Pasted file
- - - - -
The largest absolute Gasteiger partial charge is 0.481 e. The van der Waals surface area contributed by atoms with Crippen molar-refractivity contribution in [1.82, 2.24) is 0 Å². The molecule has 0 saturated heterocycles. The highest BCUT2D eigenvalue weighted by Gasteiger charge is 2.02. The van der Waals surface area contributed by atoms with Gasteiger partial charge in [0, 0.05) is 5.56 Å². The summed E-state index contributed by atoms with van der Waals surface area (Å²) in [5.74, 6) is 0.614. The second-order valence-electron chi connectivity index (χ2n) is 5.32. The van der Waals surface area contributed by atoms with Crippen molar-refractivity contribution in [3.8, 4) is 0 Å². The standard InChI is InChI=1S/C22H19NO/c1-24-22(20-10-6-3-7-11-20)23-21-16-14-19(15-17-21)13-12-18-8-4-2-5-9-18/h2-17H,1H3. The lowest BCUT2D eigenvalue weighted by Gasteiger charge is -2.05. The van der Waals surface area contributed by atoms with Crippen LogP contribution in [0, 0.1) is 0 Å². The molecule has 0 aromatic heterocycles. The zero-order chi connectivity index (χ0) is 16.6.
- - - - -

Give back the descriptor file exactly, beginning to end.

The largest absolute Gasteiger partial charge is 0.481 e. The van der Waals surface area contributed by atoms with Crippen molar-refractivity contribution in [1.82, 2.24) is 0 Å². The molecule has 0 saturated heterocycles. The highest BCUT2D eigenvalue weighted by Gasteiger charge is 2.02. The van der Waals surface area contributed by atoms with Gasteiger partial charge in [0, 0.05) is 5.56 Å². The summed E-state index contributed by atoms with van der Waals surface area (Å²) in [5.74, 6) is 0.614. The second-order valence-electron chi connectivity index (χ2n) is 5.32. The van der Waals surface area contributed by atoms with Crippen molar-refractivity contribution in [3.8, 4) is 0 Å². The standard InChI is InChI=1S/C22H19NO/c1-24-22(20-10-6-3-7-11-20)23-21-16-14-19(15-17-21)13-12-18-8-4-2-5-9-18/h2-17H,1H3. The lowest BCUT2D eigenvalue weighted by Gasteiger charge is -2.05. The van der Waals surface area contributed by atoms with Crippen LogP contribution in [0, 0.1) is 0 Å². The molecule has 0 aromatic heterocycles. The zero-order chi connectivity index (χ0) is 16.6.